A Dog (found at the House)
I’ve pretty much avoided the Michael Vick dog-fighting mess. I’ve avoided it because I don’t know what to say. I’ve avoided it because I cannot wrap my mind around a human being bitting animals against each other to the near death – for sport. I cannot look at a person who simply accepts those things. And I certainly can’t root for anyone who participates.
And that’s a shame. It’s a shame because I always rooted for Michael Vick. I rooted for him to overcome the allegations that he was more suited for running back than QB. I rooted for him to lead the ATL Falcons to the Super Bowl to dispel the assertions that he was simply not an NFL-caliber QB.
Now, I can’t do that any more. Nope. I’m done. Yeah, I know all about innocent-until-proven….blah, blah, blah. And I know the allegations that Vick is a “player” in the ugly, ugly, ugly – and felonious – world of dog-fighting are only allegations at this juncture. But I’ve heard enough to be sick at my stomach. To be sick of the “sport” (it was hard to even type that word in this context). To be even sicker at those who fall into the hey-it-his-business or it’s-just-the-culture camps.
I don’t even want to hear it. Dog-fighting is a felony in 48 states, a misdemeanor in one of the other two.
But more than that, it is just sick. The idea of it is sick. The practice of it is even sicker. Go ahead google “dog-fighting” and check out the details. Or check out this look/history of the sport. But stay near the bathroom.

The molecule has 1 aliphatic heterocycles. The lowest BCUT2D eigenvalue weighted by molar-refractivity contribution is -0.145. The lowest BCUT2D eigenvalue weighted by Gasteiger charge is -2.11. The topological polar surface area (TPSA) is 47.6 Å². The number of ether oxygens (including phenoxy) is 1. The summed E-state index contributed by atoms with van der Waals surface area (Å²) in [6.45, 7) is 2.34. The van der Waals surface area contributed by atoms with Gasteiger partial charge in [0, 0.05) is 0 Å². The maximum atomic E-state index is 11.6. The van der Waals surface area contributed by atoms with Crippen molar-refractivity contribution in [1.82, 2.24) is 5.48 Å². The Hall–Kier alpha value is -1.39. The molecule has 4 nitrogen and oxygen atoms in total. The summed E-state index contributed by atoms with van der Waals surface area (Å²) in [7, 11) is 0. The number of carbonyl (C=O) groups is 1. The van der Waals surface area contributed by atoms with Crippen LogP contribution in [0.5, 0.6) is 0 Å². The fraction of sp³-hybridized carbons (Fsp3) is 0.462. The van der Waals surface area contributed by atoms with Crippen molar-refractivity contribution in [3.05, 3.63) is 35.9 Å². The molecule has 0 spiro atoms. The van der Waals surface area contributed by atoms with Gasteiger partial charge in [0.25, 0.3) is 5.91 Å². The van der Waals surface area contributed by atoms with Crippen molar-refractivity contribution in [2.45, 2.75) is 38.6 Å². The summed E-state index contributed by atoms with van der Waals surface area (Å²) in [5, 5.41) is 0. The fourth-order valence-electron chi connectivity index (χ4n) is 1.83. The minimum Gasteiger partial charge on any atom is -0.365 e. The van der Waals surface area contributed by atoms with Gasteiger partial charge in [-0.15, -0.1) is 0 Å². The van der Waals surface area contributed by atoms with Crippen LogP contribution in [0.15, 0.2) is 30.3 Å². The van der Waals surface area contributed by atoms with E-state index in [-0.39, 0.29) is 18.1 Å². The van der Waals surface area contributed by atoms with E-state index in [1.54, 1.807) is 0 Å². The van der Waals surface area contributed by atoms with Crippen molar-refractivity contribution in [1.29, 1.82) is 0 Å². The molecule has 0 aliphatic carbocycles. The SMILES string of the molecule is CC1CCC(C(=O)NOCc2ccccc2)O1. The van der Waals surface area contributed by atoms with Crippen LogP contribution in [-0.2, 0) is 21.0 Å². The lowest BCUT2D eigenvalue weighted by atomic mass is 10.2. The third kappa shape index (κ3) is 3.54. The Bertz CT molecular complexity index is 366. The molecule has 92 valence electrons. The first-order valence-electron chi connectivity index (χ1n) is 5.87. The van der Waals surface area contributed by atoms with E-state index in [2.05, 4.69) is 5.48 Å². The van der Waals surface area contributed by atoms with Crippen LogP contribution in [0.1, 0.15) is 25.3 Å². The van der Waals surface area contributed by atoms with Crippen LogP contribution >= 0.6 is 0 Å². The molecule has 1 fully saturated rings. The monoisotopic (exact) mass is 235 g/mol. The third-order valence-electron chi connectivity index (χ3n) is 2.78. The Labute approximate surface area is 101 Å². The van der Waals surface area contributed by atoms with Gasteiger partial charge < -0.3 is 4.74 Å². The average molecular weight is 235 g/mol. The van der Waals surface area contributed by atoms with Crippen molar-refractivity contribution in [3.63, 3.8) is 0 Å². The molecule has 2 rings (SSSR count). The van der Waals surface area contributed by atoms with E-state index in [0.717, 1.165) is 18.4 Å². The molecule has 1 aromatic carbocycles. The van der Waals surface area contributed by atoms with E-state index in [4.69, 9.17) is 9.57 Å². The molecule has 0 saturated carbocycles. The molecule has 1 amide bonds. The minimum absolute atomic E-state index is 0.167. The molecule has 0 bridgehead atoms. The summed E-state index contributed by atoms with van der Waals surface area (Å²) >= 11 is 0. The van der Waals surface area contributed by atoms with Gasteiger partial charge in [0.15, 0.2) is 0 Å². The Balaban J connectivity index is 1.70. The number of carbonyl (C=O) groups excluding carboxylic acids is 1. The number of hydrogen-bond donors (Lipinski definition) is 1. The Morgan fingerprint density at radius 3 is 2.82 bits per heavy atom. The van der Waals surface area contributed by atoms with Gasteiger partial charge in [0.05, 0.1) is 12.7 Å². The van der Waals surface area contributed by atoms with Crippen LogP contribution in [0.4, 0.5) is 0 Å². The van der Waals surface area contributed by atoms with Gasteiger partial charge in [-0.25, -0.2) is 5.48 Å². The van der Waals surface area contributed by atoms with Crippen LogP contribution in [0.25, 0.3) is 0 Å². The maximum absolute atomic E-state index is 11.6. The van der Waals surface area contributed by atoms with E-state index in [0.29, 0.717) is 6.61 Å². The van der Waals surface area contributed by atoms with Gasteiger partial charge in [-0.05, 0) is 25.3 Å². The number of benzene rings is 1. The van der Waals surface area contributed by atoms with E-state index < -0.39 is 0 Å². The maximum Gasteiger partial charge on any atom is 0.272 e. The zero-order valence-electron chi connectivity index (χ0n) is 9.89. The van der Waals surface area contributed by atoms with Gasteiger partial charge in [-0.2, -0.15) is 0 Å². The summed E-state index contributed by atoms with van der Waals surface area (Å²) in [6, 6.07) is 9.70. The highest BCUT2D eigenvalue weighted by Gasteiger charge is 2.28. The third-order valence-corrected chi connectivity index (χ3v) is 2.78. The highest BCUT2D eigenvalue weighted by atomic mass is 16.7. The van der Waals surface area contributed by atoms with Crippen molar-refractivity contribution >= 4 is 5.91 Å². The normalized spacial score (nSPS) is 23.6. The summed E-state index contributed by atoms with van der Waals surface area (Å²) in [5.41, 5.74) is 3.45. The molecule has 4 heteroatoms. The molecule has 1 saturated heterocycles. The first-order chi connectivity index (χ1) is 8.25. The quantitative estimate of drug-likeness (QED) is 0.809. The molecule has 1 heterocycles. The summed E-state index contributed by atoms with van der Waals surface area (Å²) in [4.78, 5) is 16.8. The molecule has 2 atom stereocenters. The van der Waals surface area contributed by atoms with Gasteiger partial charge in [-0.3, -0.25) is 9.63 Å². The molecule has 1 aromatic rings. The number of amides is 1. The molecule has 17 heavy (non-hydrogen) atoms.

Just recently I learned that dog-fighting may not just be a Southern thang, as it has been portrayed. In fact, a friend tells me there’s been dog-fighting in Harlem for years. She also noted another cruel practice: Pit bull owners cut out the dig’s voice box so they a) make less noise during battle and b) and the owner can more easily sneak up on people for either fun or crime.
NFL Commissioner Roger Goodell has a conundrum. This stuff has made me think Pacman Jones is fit to teach kindergarten. Jones was suspended for an entire season for his string of misbehavior. Vick is not a first-timer, either. But any punishment meted out in Goodell’s new kinder-cleaner NFL should be harsh. Emphasis on should.
The conundrum is that Vick is a bone fide star. He’s one of the faces of the NFL, maybe it’s most recognized QB not named Brady or Manning. Pacman could walk by me today and I wouldnt know it. Goodell should now be swayed by Vick’s star status, but we’ll see.
How much should Vick be punished? Who knows. It won’t likely happen soon, not until more evidence surfaces and perhaps after/if prosecutors file charges against Vick stemming from discoveries at the home he owned (he sold it about 48 hours after the pit of hell of discovered) that is at the center of this storm.
He’s already paying a slight price. One of his endorsement relationships, AirTran, went kaput this week when airline officials said they would not re-up Vick after his contract expires on May 8. Vick also has a contract with Nike.